Companies that operate on a national or international scale have a very good idea how to play the game.  Factories are built in states that are lax about pollution.  Corporate headquarters are established in states with low corporate tax rates.  Board members maintain a "primary" residence in states with the lowest personal tax rates.  Meanwhile, their products are sold across the globe, the money flows from all places to those at the top, and they in turn go as they please to spend it.  Great for the profits of those at the top, of course, but is it reasonable to protect a haphazard legal system that allows and even encourages this kind of cherry-picking?

In short, we have outgrown the model of state/federal relations that the founders had in mind in 1787.  We have to live in the now, and the truth is that regional nostalgia aside, there is little meaningful value to continuing to differentiate each state in the Union.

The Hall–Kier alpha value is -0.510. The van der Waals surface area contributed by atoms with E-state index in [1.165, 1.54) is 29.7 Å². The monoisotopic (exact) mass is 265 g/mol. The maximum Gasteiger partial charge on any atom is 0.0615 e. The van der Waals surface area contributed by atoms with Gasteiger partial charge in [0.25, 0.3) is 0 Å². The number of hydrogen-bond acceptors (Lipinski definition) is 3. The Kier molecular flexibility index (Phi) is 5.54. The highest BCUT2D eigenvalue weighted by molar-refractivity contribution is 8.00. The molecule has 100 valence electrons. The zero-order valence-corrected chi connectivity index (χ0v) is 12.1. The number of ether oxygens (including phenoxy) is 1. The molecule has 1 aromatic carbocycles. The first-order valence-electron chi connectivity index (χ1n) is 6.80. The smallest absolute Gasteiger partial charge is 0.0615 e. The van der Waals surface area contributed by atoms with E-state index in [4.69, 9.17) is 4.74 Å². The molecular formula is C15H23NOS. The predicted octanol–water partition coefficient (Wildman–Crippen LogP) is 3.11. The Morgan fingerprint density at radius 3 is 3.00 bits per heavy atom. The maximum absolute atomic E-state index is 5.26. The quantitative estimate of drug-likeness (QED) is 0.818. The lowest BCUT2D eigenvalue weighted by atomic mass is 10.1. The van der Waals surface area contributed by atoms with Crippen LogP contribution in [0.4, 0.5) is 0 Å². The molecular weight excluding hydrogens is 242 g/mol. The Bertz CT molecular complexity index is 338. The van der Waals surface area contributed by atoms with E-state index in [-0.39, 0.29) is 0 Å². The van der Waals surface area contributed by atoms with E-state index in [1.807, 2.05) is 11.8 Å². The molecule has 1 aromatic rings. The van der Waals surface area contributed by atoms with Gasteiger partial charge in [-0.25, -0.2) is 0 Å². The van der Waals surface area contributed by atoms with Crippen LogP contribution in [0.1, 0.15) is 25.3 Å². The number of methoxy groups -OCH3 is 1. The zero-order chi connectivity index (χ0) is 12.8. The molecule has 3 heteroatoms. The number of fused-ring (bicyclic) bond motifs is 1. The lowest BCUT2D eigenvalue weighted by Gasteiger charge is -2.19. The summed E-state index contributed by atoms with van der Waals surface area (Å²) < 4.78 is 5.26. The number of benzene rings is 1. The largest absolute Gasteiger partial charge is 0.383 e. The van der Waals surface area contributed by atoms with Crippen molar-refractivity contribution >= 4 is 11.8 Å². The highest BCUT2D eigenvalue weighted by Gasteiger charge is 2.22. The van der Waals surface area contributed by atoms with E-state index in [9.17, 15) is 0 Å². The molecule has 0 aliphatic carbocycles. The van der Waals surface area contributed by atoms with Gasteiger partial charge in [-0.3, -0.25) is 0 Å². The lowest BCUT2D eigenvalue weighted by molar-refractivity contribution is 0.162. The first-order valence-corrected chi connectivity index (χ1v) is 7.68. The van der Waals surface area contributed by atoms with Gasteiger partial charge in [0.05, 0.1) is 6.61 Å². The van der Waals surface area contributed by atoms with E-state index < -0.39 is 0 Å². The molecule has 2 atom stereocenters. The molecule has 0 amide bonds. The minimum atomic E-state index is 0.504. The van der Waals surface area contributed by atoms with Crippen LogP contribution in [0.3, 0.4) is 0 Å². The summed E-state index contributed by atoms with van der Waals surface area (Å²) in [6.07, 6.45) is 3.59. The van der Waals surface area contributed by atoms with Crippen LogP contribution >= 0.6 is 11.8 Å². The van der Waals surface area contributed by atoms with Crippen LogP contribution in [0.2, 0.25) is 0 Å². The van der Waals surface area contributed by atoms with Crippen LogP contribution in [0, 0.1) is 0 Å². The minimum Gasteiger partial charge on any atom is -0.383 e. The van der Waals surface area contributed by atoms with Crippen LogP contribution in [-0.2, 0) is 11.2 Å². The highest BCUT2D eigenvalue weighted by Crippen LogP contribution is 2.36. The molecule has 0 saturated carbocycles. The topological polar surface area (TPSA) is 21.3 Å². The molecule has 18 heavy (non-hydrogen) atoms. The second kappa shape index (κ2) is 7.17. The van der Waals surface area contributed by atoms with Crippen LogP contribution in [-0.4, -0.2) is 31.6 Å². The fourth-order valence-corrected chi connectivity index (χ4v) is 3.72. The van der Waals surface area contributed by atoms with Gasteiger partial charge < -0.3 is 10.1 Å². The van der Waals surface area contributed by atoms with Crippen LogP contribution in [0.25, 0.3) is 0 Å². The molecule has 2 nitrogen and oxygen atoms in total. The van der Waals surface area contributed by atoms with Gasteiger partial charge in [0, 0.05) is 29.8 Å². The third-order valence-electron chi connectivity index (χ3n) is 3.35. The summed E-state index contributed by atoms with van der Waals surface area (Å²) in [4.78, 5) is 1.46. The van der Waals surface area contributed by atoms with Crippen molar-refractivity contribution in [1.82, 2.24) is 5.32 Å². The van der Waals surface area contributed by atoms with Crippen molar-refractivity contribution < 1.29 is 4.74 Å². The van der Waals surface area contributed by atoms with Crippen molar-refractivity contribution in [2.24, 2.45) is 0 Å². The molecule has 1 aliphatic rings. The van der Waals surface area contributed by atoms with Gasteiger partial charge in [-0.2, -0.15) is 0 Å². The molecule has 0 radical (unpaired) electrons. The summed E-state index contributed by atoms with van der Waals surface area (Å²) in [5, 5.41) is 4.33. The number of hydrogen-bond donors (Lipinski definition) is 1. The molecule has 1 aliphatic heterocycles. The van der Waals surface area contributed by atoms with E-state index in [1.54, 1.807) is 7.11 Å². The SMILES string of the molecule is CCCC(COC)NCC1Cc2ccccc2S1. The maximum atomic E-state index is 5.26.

James Madison is dead.
It's okay not to worry about him.
We must also remember that the founders established a transient government, so even if they were alive today, their thoughts and feelings would be no more valid than anyone else's who isn't actively in office.  James Madison wouldn't be able to produce some kind of "director's cut" of the Constitution.  They wrote it into the structure of our government that the offices endure--not the officeholders.  In essence, they directed us not to allow them to loom over our decision making.

Conservatives keep screaming about an intrusive federal government prying into their lives.  You know what?  I don't want the Kentucky State Police in charge of protecting me from terrorists.  I want the F.B.I. and C.I.A. on that job.  Our legal and economic system needs to be revised, and the first step is admitting that we are no longer the United States of 1787.  We have outgrown that model.